Advertisement

Journal of Economic Interaction and Coordination

, Volume 14, Issue 4, pp 859–890 | Cite as

Differences in the effects of seller-initiated versus buyer-initiated crowded trades in stock markets

  • Liyun ZhouEmail author
  • Chunpeng Yang
Regular Article
  • 57 Downloads

Abstract

This paper illustrates the differences in the effects of seller-initiated versus buyer-initiated crowded trades in stock markets. First, a one-period multi-investor model is proposed to describe how crowded trades affect stock prices. Further, we theoretically decompose the crowded trades into buyer-initiated crowded trades and seller-initiated crowded trades and, respectively, analyse their effects on stock prices. An empirical study is conducted to examine the theoretical model, obtaining the following results. First, stock prices increase with crowded trades; second, stock prices are positively related to buyer-initiated crowded trades, but negatively related to seller-initiated crowded trades; and third, the effects of crowded trades, buyer-initiated crowded trades and seller-initiated crowded trades on stock prices are stronger for the younger stocks, lower price earnings ratio stocks, lower earnings per share stocks, and lower fixed asset ratio stocks. Collectively, our results can provide new insights into the roles of crowded trades on stock prices.

Keywords

Crowded trades Buyer-initiated crowded trades Seller-initiated crowded trades Stock prices 

JEL Classification

G1 G10 G12 

Notes

Acknowledgements

We are especially grateful to the editor (Prof. Thomas Lux), the Associate Editor and anonymous referees for constructive comments that have significantly improved the paper. This work was supported by the National Natural Science Foundation of China (71803051), the Natural Science Foundation of Guangdong Province (2018A030310218); the project of Guangdong Planning office of Philosophy and Social Science in 2017 (GD17XLJ04; GD17XGL14), the youth project of Department of Education of Guangdong Province (2017WQNCX014), National Science Foundation of China (71471067; 71720107002), and China Postdoctoral Science Foundation (2019M652913).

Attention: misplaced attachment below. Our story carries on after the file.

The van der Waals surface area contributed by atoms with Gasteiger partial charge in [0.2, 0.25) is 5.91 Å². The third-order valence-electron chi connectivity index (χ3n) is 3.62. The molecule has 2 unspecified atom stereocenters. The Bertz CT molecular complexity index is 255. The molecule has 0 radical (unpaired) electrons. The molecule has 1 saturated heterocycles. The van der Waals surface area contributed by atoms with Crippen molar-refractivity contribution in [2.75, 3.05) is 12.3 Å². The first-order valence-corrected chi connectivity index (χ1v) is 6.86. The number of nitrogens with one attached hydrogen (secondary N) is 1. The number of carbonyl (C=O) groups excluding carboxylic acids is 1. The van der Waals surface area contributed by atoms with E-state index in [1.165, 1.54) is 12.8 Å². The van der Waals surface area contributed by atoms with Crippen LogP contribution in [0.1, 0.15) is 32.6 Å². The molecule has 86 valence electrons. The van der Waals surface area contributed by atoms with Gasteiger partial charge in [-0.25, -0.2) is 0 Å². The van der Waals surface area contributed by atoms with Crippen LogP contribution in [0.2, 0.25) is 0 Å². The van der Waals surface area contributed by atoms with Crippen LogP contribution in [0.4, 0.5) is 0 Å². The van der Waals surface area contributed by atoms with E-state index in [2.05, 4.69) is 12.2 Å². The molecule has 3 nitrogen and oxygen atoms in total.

References

  1. Aitken M, Cumming D, Zhan F (2015) Exchange trading rules, surveillance and suspected insider trading. J Corp Finance 34:311–330Google Scholar
  2. Amihud Y (2002) Illiquidity and stock returns: cross-section and time-series effects. J Financ Mark 5(1):31–56Google Scholar
  3. Avramov D, Chordia T (2006) Asset pricing models and financial market anomalies. Rev Financ Stud 19(3):1001–1040Google Scholar
  4. Bailey W, Cai J, Yan LC, Wang F (2009) Stock returns, order imbalances, and commonality: evidence on individual, institutional, and proprietary investors in China. J Bank Finance 33(1):9–19Google Scholar
  5. Baker M, Wurgler J (2006) Investor sentiment and the cross-section of stock returns. J Finance 61(4):1645–1680Google Scholar
  6. Baltzer M, Jank S, Smajlbegovic E (2019) Who trades on momentum? J Financ Mark 42:56–74Google Scholar
  7. Barberis N, Thaler R (2003) A survey of behavioral finance. In: Constantinides GM, Harris M, Stulz RM (eds) Handbook of the economics of finance, vol 1. Elsevier, Amsterdam, pp 1053–1128Google Scholar
  8. Blocher J (2016) Network externalities in mutual funds. J Financ Mark 30:1–26Google Scholar
  9. Bollerslev T, Li SZ, Todorov V (2016) Roughing up beta: continuous versus discontinuous betas and the cross section of expected stock returns. J Financ Econ 120(3):464–490Google Scholar
  10. Bookstaber R, Foley MD, Tivnan BF (2016) Toward an understanding of market resilience: market liquidity and heterogeneity in the investor decision cycle. J Econ Interact Coord 11(2):205–227Google Scholar
  11. Brogaard J, Li D, Xia Y (2017) Stock liquidity and default risk. J Financ Econ 124(3):486–502Google Scholar
  12. Cen L, Lu H, Yang L (2013) Investor sentiment, disagreement, and the breadth-return relationship. Manag Sci 59(5):1076–1091Google Scholar
  13. Chan K, Hameed A, Kang W (2013) Stock price synchronicity and liquidity. J Financ Mark 16(3):414–438Google Scholar
  14. Chen J, Hong H, Stein JC (2002) Breadth of ownership and stock returns. J Financ Econ 66(2):171–205Google Scholar
  15. Cheung YL, Ouyang Z, Weiqiang TAN (2009) How regulatory changes affect IPO underpricing in China. China Econ Rev 20(4):692–702Google Scholar
  16. Chordia T, Subrahmanyam A (2004) Order imbalance and individual stock returns: theory and evidence. J Financ Econ 72(3):485–518Google Scholar
  17. Chordia T, Roll R, Subrahmanyam A (2001) Market liquidity and trading activity. J Finance 56(2):501–530Google Scholar
  18. Chordia T, Roll R, Subrahmanyam A (2002) Order imbalance, liquidity, and market returns. J Financ Econ 65(1):111–130Google Scholar
  19. Chordia T, Subrahmanyam A, Tong Q (2014) Have capital market anomalies attenuated in the recent era of high liquidity and trading activity? J Account Econ 58(1):41–58Google Scholar